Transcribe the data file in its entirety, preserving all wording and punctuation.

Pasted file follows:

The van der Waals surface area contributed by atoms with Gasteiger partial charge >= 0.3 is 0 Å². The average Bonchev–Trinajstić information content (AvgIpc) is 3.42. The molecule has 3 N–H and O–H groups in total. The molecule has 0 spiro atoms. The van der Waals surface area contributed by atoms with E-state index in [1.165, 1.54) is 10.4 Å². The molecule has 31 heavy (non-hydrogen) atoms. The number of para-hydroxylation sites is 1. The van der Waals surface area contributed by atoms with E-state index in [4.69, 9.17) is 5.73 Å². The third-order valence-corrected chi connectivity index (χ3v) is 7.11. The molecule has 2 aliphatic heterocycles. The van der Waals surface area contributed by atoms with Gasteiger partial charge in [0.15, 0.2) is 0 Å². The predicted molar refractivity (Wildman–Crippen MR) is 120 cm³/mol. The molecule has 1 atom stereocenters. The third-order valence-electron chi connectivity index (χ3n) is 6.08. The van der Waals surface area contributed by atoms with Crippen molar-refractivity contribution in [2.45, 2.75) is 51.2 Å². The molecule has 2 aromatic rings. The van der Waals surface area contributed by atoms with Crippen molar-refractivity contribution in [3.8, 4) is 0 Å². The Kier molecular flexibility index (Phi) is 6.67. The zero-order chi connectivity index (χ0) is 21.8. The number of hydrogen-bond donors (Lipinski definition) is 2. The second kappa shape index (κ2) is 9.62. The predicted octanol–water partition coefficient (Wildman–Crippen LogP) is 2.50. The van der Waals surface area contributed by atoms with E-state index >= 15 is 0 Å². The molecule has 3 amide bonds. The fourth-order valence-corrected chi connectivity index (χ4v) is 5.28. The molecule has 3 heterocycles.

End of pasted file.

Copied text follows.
The van der Waals surface area contributed by atoms with Gasteiger partial charge >= 0.3 is 0 Å². The average Bonchev–Trinajstić information content (AvgIpc) is 3.42. The molecule has 3 N–H and O–H groups in total. The molecule has 0 spiro atoms. The van der Waals surface area contributed by atoms with E-state index in [1.165, 1.54) is 10.4 Å². The molecule has 31 heavy (non-hydrogen) atoms. The number of para-hydroxylation sites is 1. The van der Waals surface area contributed by atoms with E-state index in [4.69, 9.17) is 5.73 Å². The third-order valence-corrected chi connectivity index (χ3v) is 7.11. The molecule has 2 aliphatic heterocycles. The van der Waals surface area contributed by atoms with Gasteiger partial charge in [0.15, 0.2) is 0 Å². The predicted molar refractivity (Wildman–Crippen MR) is 120 cm³/mol. The molecule has 1 atom stereocenters. The third-order valence-electron chi connectivity index (χ3n) is 6.08. The van der Waals surface area contributed by atoms with Crippen molar-refractivity contribution in [2.45, 2.75) is 51.2 Å². The molecule has 2 aromatic rings. The van der Waals surface area contributed by atoms with Crippen molar-refractivity contribution in [3.8, 4) is 0 Å². The Kier molecular flexibility index (Phi) is 6.67. The zero-order chi connectivity index (χ0) is 21.8. The number of hydrogen-bond donors (Lipinski definition) is 2. The second kappa shape index (κ2) is 9.62. The predicted octanol–water partition coefficient (Wildman–Crippen LogP) is 2.50. The van der Waals surface area contributed by atoms with E-state index >= 15 is 0 Å². The molecule has 3 amide bonds. The fourth-order valence-corrected chi connectivity index (χ4v) is 5.28. The molecule has 3 heterocycles.